In this step, you’ll use import maps across all browsers using SystemJS. You’ll export code as a SystemJS build and how to set the import map type to use SystemJS format. By the end of this step, you’ll be able to take advantage of import maps in any browser and will have a foundation for building more complex applications and microfrontends.

Import maps will remove many of the complicated build steps from an application, but they are not yet widely supported. Further, not all libraries are built as ES modules so there is some limitation to how you can use them in your code.

Fortunately, there is a project called SystemJS that can use create import maps for cross-browser support and use a variety of package builds.

The lodash library is convenient because it is compiled in an ES format, but that’s not the case for most libraries. Many libraries are exported in other formats. One of the most common is the Universal Module Definition or UMD. This format works in both browsers and node modules.

A major difference is that unlike the ES imports, a UMD build typically combines all of the code into a single file. The file will be a lot larger and you’ll end up with more code then you’ll probably execute.

To update your project to use SystemJS and a UMD build of lodash, first open hello.js:

  • nano hello.js

Change the import statement to import the startCase function directly from lodash.

hello.js
import { startCase } from 'lodash';

const el = document.createElement('h1');
const words = "hello, world";
const text = document.createTextNode(startCase(words));
el.appendChild(text);

document.body.appendChild(el);

Save and close the file.

Next, to build the file as a SystemJS build, you will need a simple build step. You can use another build tool such as webpack, but in this example you’ll use rollup.

First, initialize the project to create a package.json file. Add the -y flag to accept all of the defaults:

npm init -y

After the command runs you’ll see a success output:

{
  "name": "hello",
  "version": "1.0.0",
  "description": "",
  "main": "index.js",
  "devDependencies": {},
  "scripts": {
    "test": "echo \"Error: no test specified\" && exit 1"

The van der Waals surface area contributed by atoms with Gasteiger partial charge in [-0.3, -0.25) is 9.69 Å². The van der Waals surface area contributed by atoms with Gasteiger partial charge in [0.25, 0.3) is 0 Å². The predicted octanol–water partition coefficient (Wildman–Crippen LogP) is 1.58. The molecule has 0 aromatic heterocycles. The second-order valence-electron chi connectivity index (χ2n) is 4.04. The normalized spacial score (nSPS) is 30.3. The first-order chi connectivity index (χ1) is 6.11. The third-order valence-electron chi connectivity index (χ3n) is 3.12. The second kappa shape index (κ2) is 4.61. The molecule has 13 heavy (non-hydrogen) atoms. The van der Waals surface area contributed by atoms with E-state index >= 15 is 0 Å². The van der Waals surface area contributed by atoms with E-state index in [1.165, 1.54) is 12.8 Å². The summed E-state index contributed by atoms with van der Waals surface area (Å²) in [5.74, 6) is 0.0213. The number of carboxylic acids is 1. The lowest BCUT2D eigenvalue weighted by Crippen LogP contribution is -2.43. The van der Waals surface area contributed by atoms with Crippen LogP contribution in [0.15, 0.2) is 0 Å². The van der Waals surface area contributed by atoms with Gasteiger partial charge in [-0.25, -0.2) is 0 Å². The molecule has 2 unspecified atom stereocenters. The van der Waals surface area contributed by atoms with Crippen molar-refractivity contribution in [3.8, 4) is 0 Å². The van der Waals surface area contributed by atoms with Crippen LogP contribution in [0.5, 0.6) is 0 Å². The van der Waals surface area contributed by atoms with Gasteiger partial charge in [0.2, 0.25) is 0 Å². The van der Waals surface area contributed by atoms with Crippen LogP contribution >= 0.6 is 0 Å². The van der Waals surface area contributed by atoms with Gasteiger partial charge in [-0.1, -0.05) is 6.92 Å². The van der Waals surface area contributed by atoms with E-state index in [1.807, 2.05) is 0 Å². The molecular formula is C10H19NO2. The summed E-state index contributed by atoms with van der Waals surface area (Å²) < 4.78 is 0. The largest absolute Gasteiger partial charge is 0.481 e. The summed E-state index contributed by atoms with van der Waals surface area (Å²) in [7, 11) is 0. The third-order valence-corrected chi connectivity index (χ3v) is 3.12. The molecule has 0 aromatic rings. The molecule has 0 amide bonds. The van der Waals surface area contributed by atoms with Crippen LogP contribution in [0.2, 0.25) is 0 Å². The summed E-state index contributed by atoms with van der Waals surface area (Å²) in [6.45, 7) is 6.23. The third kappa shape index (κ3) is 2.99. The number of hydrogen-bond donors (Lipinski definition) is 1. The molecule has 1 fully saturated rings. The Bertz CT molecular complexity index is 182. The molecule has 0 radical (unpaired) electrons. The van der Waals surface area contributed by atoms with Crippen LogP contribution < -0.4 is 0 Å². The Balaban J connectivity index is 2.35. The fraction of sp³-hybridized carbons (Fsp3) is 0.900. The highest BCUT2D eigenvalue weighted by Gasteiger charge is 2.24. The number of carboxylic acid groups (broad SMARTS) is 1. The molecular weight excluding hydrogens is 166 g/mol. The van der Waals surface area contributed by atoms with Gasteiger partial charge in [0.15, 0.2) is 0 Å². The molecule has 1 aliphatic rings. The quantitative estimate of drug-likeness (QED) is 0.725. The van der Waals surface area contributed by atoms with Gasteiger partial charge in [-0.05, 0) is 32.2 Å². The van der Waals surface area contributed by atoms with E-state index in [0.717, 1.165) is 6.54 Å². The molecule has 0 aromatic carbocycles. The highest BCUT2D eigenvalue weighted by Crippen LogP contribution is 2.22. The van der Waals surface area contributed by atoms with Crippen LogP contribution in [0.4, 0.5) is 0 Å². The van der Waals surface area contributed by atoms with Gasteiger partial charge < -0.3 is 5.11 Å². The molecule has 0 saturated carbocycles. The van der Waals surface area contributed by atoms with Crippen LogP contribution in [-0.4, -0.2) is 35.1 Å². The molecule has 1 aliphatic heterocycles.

},
  "keywords": [],
  "author": "",
  "license": "ISC",
  "homepage": ""
}

Note: Your output may be slightly different depending on the version of npm you are using.

Next, install rollup as a devDepenceny:

npm install --save-dev rollup

After a moment, you will see a success message:

+ rollup@2.56.2
added 1 package from 1 contributor and audited 2 packages in 6.85s
found 0 vulnerabilities

Next, create a simple build configuration. Open a new file called rollup.config.js:

  • nano rollup.config.js

Then add a configuration that will output the code in SystemJS format:

rollup.config.js
export default {
  external: ["lodash"],
  input: ["hello.js"],
  output: [
    {
      dir: "public",
      format: "system",
      sourcemap: true
    }
  ]
};

The external key tells rollup not to include any of the lodash code in the final build. SystemJS will load that code dynamically when it is imported.

The input is the location of the root file. The output tells rollup where to put the final code and the format it should use which in this case is system.

Save and close the file.

Now that you have a build step, you’ll need to add a task to run it. Open package.json:

  • nano package.json

In the scripts object, add a script called build that will run rollup -c. Change the main key to hello.js:

package.json
{
  "name": "hello",
  "version": "1.0.0",
  "description": "",
  "main": "hello.js",
  "devDependencies": {
    "rollup": "^2.56.2"
  },
  "scripts": {
    "build": "rollup -c"
  },
  "keywords": [],
  "author": "",
  "license": "ISC",
  "homepage": ""
}

Save and close the file, and run the build command:

npm run build

The command will run briefly, then you will see a success message:

> rollup -c


hello.js → public...
created public in 21ms

You will also see a new directory called public that will contain the built file. If you open public/hello.js you’ll see your project compiled in a system format.

  • nano public/hello.js

The file will look like this. It’s similar to hello.js with a surrounding System.register method. In addtion, lodash is in an array. This will tell SystemJS to load the external library during run time. One of the maintainers created a video that further explains the module format.

public/hello.js
System.register(['lodash'], function () {
    'use strict';
    var startCase;
    return {
        setters: [function (module) {
            startCase = module.startCase;
        }],
        execute: function () {